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Note: all the quotation marks in this question are actually part of the code.

I'm learning regex, and i'm trying to scrape a site with music on it. I put the source of the site into a text file called 'ytcmusic.txt'. Here's a sample of the html:

<li><a href="angelpool%20-%20know.mp3"> angelpool - know.mp3</a></li>
<li><a href="angelpool%20-%20sellout.mp3"> angelpool - sellout.mp3</a></li>
<li><a href="angelpool%20-%20time.mp3"> angelpool - time.mp3</a></li>
<li><a href="bella%20-%20gibsons.mp3"> bella - gibsons.mp3</a></li>

i'll use the first line as an example, i'm trying to scrape only the "angelpool%20-%20know.mp3" and to do that here's the regex i used: ".*.mp3" ------ when I put it into C#, I have to surround it in quotation marks, which ruins the quotation marks in the regex. heres the code (it doesn't compile, if you remove one set of quotation marks around the regex, it does but obviously doesnt return the correct part of the source):

var sr = new StreamReader("ytcmusic.txt");
        string str = sr.ReadToEnd();
        var match = Regex.Match(str, @".*.mp3");

thanks in advance!

share|improve this question
up vote 2 down vote accepted

This will do


Note that I'm keeping you to your sample input and assuming the titles are the only thing quoted. If that's not the case you have to put more context into the regex.

If you want to capture without the quotes you can introduce parenthesis like so


In C# this becomes

StringCollection resultList = new StringCollection();
Regex regexObj = new Regex("\"([^\"]*)\"");
Match matchResult = regexObj.Match(subjectString);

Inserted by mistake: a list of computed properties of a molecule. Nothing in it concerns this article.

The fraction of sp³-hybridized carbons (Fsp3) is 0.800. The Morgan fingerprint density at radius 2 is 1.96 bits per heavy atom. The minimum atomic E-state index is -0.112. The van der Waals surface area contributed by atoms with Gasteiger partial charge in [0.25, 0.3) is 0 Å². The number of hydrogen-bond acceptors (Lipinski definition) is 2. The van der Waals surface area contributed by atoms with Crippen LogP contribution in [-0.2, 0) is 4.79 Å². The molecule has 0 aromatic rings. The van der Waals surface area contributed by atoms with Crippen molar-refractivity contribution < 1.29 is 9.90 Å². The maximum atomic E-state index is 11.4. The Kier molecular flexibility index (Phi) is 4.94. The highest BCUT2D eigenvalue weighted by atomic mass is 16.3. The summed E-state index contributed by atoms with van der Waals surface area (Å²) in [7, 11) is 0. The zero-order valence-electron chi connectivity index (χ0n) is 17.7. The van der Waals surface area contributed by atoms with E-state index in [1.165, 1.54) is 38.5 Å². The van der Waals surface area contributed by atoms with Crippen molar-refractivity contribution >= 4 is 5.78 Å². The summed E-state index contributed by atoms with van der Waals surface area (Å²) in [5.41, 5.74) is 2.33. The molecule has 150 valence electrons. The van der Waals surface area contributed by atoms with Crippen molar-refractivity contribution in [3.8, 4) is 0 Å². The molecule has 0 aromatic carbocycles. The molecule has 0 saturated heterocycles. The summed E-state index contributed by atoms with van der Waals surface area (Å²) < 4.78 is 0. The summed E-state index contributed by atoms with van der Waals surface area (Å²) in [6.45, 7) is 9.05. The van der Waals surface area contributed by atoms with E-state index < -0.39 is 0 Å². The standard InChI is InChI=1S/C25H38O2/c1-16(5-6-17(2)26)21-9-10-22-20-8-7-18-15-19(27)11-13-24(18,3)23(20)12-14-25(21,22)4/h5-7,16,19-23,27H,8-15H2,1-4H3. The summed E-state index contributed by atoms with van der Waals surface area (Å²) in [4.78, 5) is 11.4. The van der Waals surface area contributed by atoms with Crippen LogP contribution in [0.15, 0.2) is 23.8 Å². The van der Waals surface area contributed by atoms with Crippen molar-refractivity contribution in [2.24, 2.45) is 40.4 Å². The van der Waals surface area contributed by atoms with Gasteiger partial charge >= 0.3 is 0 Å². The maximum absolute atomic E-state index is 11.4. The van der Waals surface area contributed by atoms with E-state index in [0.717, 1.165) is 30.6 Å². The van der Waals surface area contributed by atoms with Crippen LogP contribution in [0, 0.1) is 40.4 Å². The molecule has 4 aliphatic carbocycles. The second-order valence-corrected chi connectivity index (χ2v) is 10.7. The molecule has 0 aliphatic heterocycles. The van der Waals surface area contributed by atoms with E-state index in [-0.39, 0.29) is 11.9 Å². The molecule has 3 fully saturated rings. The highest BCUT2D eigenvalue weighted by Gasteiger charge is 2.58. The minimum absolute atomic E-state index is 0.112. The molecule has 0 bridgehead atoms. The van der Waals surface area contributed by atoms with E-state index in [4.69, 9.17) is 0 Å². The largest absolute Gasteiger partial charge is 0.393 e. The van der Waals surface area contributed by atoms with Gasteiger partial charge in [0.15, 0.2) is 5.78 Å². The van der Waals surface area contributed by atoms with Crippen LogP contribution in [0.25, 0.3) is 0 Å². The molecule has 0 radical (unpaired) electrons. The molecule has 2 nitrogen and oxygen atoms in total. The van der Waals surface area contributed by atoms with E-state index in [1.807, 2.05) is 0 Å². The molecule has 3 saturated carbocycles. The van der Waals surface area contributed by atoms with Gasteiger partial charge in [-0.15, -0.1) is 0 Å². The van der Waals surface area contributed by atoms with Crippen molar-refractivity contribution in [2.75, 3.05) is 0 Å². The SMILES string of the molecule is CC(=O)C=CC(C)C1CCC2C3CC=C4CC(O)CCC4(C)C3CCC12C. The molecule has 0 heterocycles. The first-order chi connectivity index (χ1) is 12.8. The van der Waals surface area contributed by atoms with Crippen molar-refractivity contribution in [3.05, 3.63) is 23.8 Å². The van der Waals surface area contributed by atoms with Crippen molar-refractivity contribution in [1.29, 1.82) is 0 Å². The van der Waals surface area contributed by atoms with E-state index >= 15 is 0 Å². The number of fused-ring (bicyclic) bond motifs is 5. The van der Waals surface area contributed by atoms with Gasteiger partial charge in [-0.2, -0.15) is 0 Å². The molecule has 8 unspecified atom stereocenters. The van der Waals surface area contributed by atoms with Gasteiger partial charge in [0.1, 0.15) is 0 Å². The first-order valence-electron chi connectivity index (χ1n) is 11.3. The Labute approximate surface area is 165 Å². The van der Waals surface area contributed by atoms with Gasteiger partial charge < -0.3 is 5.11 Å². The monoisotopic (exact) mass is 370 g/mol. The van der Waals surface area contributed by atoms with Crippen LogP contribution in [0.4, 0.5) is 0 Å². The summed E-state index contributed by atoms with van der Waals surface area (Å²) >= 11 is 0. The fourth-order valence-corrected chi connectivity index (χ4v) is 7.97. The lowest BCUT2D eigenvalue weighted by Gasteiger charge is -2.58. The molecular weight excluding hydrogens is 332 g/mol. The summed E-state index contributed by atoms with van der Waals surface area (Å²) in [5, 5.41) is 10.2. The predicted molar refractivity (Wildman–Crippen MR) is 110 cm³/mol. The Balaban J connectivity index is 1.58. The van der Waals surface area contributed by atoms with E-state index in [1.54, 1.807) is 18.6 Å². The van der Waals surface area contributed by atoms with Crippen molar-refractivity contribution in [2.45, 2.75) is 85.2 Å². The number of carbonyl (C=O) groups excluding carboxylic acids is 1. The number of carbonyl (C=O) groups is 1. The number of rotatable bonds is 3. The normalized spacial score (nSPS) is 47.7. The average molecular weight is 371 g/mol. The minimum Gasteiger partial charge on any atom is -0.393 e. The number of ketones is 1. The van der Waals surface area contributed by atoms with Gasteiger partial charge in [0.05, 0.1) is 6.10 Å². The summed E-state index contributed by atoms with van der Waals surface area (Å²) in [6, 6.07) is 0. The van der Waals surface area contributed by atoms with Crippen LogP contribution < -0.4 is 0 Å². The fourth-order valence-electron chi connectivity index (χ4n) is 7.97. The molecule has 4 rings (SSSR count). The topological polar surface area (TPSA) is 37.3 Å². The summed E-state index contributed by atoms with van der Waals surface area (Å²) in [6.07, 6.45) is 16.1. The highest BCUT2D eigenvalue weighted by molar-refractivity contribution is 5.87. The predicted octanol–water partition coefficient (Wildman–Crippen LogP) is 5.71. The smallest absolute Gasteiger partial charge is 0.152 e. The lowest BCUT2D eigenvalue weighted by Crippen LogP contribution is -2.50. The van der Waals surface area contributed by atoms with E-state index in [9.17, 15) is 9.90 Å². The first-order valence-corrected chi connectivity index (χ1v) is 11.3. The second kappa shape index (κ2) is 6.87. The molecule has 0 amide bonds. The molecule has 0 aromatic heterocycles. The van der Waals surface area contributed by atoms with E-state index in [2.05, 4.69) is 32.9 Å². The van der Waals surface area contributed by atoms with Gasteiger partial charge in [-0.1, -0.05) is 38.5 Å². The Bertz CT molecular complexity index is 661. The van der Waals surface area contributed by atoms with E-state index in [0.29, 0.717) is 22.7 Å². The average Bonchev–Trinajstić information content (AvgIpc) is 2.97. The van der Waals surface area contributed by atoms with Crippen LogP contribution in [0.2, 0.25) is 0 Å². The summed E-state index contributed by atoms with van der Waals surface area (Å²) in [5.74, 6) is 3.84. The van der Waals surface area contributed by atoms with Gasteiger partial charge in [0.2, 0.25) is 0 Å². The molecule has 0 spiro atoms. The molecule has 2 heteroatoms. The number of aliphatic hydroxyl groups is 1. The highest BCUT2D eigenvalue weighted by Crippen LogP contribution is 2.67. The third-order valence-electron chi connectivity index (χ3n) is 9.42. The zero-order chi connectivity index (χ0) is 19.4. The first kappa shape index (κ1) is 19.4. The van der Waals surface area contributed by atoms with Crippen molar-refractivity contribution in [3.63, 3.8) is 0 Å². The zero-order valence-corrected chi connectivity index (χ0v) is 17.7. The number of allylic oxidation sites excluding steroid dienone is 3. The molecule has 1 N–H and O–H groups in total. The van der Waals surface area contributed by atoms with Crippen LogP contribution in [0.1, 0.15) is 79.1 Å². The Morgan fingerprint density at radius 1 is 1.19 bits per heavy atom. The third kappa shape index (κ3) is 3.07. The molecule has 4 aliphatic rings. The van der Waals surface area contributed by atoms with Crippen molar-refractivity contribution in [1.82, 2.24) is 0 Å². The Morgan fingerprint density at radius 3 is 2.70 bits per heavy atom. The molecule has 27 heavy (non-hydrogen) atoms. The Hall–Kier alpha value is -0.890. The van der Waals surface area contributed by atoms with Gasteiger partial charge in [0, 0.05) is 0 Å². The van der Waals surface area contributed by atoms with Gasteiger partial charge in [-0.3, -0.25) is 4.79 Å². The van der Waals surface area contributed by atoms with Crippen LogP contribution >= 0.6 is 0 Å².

while (matchResult.Success) {
    matchResult = matchResult.NextMatch();
share|improve this answer
sorry, i'm a bit of a noob, how would i add that into my code? i've tried a few different ways with errors. thanks – Lavi Jun 26 '12 at 23:11
@Lavi No prob, updated the answer with some sample code – buckley Jun 26 '12 at 23:13
+1 - nice answer – Ωmega Jun 26 '12 at 23:21
If you know each file will be on 1 line, it would be better to read & match line by line. Also, * is greedy, or maximal, so will match as much as it can to satisfy the preceding expression, eg the first quote till the last quote. Add a ? after the * to make it none-greedy and match as little as possible. – Simon Halsey Jun 26 '12 at 23:32
@SimonHalsey I hear you but since a negated character class is used it will not be greedy and will result in no backtracking at all. It's a common technique and an alternative to lazy matching which can involve (lots) of backtracking. – buckley Jun 26 '12 at 23:35

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